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Sex. Iuliō Caesare et L. Marciō Philippō consulibus: 91 BC. The issue of citizenship for Romeʻs Italian
allies has long been simmering. In 91, a tribune of the plebs, M. Livius Drusus, attempted to pass great
variety of reforms, favoring the Senate, the people and the Equites, and included a bill to extend citizen
rights to the Italian allies. Livius lost the support of all element in Rome and was assasinated. Shortly
thereafter, the Social War broke out. The Italians sought independence from Rome and had some initial
successes against the Roman armies, but a combination of judicious grants of citizenship by Rome and
military victories by C. Marius and L. Cornelius Sulla soon quelled the revolts, although fighting
continued until 86 BC.
cessō (1) to cease, stop, rest.
obedirent = oboedirent. adserō, -ere, -uī, -tum, to lay hold of, claim, assume.
perniciōsus, -a, -um, destructive, ruinious. admodum adv wholly, entirely, completely. Publius
Rutilius Lupus: cos. 90 BC, he commanded the Northern front aginst the Marsi (his colleage L. Julius
Caesar campaigned againt the Samnites in the south). Rutilius fell into a trap and was defeated and
killed by the Marsic commander. He legate, C. Marius (hero of the Numidian and Cimbrian wars)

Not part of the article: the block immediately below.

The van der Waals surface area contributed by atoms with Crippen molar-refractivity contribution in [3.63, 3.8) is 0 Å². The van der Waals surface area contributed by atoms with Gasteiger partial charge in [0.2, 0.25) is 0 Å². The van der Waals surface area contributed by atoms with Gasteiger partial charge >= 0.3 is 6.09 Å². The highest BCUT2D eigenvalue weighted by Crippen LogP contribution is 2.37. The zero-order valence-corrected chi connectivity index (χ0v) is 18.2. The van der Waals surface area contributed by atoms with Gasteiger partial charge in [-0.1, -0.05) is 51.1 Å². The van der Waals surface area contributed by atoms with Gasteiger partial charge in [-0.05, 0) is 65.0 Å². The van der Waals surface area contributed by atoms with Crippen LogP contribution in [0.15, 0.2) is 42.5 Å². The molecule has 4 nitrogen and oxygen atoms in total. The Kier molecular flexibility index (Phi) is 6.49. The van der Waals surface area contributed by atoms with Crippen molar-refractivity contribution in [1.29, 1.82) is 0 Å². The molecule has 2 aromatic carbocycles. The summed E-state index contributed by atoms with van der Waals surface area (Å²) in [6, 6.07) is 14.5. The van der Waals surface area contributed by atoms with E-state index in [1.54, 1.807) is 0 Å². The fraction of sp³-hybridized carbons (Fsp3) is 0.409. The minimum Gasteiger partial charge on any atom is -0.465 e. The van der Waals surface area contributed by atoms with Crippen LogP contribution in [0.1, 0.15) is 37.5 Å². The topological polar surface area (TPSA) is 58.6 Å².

extricated the army and remained in command.
Caepio: Quintus Servilius Caepio the younger (pr. 91), was captured by the Italians and executed.
Porcius Cato: L. Porcius Cato (cos. 89) died in battle against the Marsi near the Fucine Lake.
C. Marius (cos. 107, 104, 103, 102, 101, 100, 86) took over command as proconsul of the Northern front
against the Marsi with great success. Cn. Pompeius: Cn. Pompeius Strabo (cos. 89), father of Pompey
the Great, commanded three legions on the Northern front and, with Marius, was instrumental in
suppressing the Marsi and Picentes.
L. Cornelius Sulla: (cos. 88, 80, dict. 81-80), he led the Southern armies against the Samnites. ēgregius,
-a, -um, outstanding, surpassing excellent. ita . . . ut: in such a way that.
fundō, -ere, fūdī, fūsum, to pour out; overthrow, rout. amittō, -ere, -mīsī, -missum, to lose.